Object: The fundamental unit of storage in Git is a Git object, which is distinctly identified by the SHA-1 hash of its contents. Consequently, the immutability of a Git object is upheld, as it cannot be altered.

Object Database: The Git object store retains a collection of "objects," with each object being distinguished by its object name. Typically, these objects are housed in $GIT_DIR/objects/.

Object Identifier (oid): An alternate name for object name.

Object Name: The exclusive identifier of a Git object, often denoted by a 40-character hexadecimal string, also commonly referred to as SHA-1.

Object Type: Among the identifiers "commit", "tree", "tag", or "blob", which categorize the type of a Git object.

Octopus: To integrate modifications from more than two branches.

Orphan: The process of switching to a branch that has not been created yet, referred to as an unborn branch. Following this action, the initial commit made becomes a root commit without a parent, initiating a new history.

Origin: The customary repository for tracking upstream updates. Most projects maintain at least one upstream project, with origin being the default repository for this purpose. Upon receiving new upstream updates, they are fetched into remote-tracking branches, denoted as origin/name-of-upstream-branch, which can be observed using git branch -r.

Overlay: This mode only updates and incorporates files into the working directory, without deleting them, analogous to how cp -R manages the contents in the destination directory. This is the default behavior during a checkout when transferring files from the index or a tree-ish. Conversely, the no-overlay mode also eliminates tracked files not included in the source, comparable to rsync --delete.


Pack: A collection of compressed objects consolidated into a single file for space conservation or efficient transmission.

Pack Index: A catalog of identifiers and additional information pertaining to the objects within a pack, facilitating efficient access to the pack's contents.

Permalink: An enduring static reference link to a specific web page.

Personal Account:  A GitHub account associated with an individual user.

Pinned repository: A repository that a user has chosen to highlight on their profile.

Pre-receive Hooks: Scripts that operate on the GitHub Enterprise server, available for implementing quality checks.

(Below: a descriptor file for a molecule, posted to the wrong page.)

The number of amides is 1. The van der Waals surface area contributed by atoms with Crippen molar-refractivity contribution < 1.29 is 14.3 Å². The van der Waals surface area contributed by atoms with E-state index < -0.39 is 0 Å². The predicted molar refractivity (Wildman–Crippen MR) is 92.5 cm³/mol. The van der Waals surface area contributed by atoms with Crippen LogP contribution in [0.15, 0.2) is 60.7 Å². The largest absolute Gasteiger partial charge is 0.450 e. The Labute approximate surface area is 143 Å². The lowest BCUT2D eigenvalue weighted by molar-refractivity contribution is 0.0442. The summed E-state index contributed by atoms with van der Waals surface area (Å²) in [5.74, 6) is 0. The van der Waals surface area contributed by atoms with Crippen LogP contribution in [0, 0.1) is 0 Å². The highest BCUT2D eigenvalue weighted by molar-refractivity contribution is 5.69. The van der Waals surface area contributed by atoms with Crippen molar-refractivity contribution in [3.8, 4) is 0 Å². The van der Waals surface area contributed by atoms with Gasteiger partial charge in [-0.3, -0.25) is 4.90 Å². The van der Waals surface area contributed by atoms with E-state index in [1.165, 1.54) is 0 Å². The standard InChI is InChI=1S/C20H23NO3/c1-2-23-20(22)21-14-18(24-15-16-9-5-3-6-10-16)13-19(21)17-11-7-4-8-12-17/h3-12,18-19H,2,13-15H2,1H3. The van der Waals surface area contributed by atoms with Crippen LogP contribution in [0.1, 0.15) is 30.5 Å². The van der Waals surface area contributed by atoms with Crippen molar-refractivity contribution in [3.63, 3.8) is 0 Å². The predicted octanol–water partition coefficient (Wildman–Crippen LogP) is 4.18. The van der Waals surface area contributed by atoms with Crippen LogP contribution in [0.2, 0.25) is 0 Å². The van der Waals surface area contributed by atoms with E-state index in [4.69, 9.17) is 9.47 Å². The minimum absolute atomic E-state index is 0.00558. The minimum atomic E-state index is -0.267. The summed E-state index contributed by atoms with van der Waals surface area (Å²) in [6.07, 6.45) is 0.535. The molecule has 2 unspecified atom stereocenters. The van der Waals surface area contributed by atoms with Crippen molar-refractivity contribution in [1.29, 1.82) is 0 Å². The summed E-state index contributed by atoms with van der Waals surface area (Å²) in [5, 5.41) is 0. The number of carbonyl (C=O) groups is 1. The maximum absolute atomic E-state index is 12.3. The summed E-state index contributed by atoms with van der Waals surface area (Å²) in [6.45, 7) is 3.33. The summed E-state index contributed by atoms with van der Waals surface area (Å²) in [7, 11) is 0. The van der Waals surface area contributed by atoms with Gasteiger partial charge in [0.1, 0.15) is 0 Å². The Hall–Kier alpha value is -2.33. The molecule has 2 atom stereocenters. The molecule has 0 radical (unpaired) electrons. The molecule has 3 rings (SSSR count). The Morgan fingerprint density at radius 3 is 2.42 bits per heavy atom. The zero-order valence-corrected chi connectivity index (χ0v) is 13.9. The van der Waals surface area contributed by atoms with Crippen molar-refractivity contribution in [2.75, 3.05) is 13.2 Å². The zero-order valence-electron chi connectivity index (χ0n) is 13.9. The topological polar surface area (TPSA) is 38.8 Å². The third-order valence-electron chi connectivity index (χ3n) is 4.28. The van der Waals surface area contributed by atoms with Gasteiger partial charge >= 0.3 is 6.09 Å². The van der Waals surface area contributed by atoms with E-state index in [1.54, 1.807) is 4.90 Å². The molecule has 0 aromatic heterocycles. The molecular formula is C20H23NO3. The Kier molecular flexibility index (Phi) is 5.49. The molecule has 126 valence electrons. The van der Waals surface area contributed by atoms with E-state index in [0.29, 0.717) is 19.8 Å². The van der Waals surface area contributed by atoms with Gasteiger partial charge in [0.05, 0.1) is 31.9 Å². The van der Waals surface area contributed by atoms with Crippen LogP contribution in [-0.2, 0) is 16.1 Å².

Primary Email Address: The primary email address to which GitHub sends receipts, credit card or PayPal charges, and other billing-related correspondence.

Private Contributions: Contributions made to a non-public (as opposed to public) repository.

Private Repository: Private repositories are exclusively accessible to the owner and any collaborators specifically designated by the owner.

Production Branch: A branch encompassing conclusive modifications that are prepared for implementation or deployment to an application or website.

Project Board: GitHub boards that consist of issues, pull requests, and notes, organized as cards within columns.

Protected Branch: Protected branches restrict various Git features on a branch selected by a repository administrator for protection. These restrictions include preventing force pushes, deletion, merging of changes without necessary checks passing or required reviews being approved, or uploading files through the GitHub web interface. Protected branches are commonly the default branch.

Public Contributions: Contributions made to a publicly accessible (as opposed to private) repository.

Public Repository: A public repository is accessible to all users, including those who are not registered with GitHub.

Pull: The term "pull" refers to the process of retrieving changes and merging them. For example, if another user has modified a remote file you are both collaborating on, you would pull in those updates to ensure your local copy remains current. For further information, refer to "fetch".

Pull Access: An alternative term for accessing read-only content.

Pull Request: Pull requests represent proposed modifications to a repository, submitted by a user and subject to approval or rejection by the repository's collaborators. Similar to issues, each pull request features its own discussion platform.